Foreign policy wasn’t much of an issue between during the Presidential campaign, and on the question of Colombia — to which the U.S. recently committed $1.3 billion in primarily military aid — there was a resounding silence from both Bush and Gore. The bipartisan coalition which supported the aid package said the money would help Colombia fight the drug trade, but critics worry that it’s the first step toward full U.S. involvement in the country’s thirty-six year civil war. Minnesota Senator Paul Wellstone has been one of the few critics of the Colombia aid package, citing human rights abuses by the Colombian military and the use of anti-drug herbicides which also harm people and the environment. Reporter Steven Dudley traveled with Wellstone during his recent visit to Colombia and files this report.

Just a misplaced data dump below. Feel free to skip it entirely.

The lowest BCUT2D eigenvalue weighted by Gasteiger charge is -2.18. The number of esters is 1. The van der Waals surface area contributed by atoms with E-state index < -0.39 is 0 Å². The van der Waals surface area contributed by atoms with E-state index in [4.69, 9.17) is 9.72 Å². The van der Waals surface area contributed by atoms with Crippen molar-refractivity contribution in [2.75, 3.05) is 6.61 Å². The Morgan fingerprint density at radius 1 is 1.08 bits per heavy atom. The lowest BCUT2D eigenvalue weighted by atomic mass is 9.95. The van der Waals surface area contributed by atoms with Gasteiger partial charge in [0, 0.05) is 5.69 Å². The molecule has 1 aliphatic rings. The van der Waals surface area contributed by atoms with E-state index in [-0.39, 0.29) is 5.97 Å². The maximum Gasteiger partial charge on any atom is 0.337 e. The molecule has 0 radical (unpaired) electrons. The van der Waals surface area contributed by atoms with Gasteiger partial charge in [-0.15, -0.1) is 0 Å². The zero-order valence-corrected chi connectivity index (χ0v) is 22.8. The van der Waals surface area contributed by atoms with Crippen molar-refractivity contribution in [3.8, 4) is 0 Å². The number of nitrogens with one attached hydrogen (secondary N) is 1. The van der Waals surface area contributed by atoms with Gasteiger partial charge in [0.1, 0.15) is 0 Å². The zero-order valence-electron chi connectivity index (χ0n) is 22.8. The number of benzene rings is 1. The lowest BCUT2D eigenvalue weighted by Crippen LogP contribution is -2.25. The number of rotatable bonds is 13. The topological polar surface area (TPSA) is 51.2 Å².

With his abrupt resignation last week, Israeli Prime Minister Ehud Barak put Israel on the fast track to elections in early February. Wrangling continues over whether former Prime Minister Binyamin Netanyahu will be allowed to run despite not having a seat the Knesset, as Israeli law requires, or whether Barak will face Likud leader Ariel Sharon, whose visit to the Al-Aqsa mosque in Jerusalem set off the Palestinian uprising which has now lasted over two months. The uprising and its repression by the Israeli military has claimed more than three hundred lives, the great majority of them Palestinians. Although the international press is paying less attention to the uprising than it did at first, in Israel, the so-called “Al-Aqsa Intifada” and its implications for what’s left of the Oslo peace process are the issue. I asked Free Speech Radio News Jerusalem correspondent Peretz Kidron about Barak’s plans for short-term political survival.